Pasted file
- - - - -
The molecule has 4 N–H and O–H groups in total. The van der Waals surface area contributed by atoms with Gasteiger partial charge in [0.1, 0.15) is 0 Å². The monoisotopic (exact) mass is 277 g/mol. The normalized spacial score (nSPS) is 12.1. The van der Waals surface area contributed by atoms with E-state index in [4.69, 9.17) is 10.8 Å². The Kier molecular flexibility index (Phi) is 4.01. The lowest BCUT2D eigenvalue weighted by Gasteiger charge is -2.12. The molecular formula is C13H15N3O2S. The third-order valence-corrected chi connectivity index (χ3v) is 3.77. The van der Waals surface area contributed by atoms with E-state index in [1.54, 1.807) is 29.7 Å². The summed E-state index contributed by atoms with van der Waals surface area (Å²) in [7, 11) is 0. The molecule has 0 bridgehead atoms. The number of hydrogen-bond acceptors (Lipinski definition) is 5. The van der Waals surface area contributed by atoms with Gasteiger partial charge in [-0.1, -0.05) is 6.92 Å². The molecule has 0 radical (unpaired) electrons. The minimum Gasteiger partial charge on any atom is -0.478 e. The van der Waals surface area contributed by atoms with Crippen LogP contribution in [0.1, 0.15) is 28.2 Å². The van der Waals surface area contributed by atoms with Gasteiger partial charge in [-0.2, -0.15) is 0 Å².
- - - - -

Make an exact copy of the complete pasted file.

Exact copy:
The molecule has 4 N–H and O–H groups in total. The van der Waals surface area contributed by atoms with Gasteiger partial charge in [0.1, 0.15) is 0 Å². The monoisotopic (exact) mass is 277 g/mol. The normalized spacial score (nSPS) is 12.1. The van der Waals surface area contributed by atoms with E-state index in [4.69, 9.17) is 10.8 Å². The Kier molecular flexibility index (Phi) is 4.01. The lowest BCUT2D eigenvalue weighted by Gasteiger charge is -2.12. The molecular formula is C13H15N3O2S. The third-order valence-corrected chi connectivity index (χ3v) is 3.77. The van der Waals surface area contributed by atoms with E-state index in [1.54, 1.807) is 29.7 Å². The summed E-state index contributed by atoms with van der Waals surface area (Å²) in [7, 11) is 0. The molecule has 0 bridgehead atoms. The number of hydrogen-bond acceptors (Lipinski definition) is 5. The van der Waals surface area contributed by atoms with Gasteiger partial charge in [-0.1, -0.05) is 6.92 Å². The molecule has 0 radical (unpaired) electrons. The minimum Gasteiger partial charge on any atom is -0.478 e. The van der Waals surface area contributed by atoms with Crippen LogP contribution in [0.1, 0.15) is 28.2 Å². The van der Waals surface area contributed by atoms with Gasteiger partial charge in [-0.2, -0.15) is 0 Å².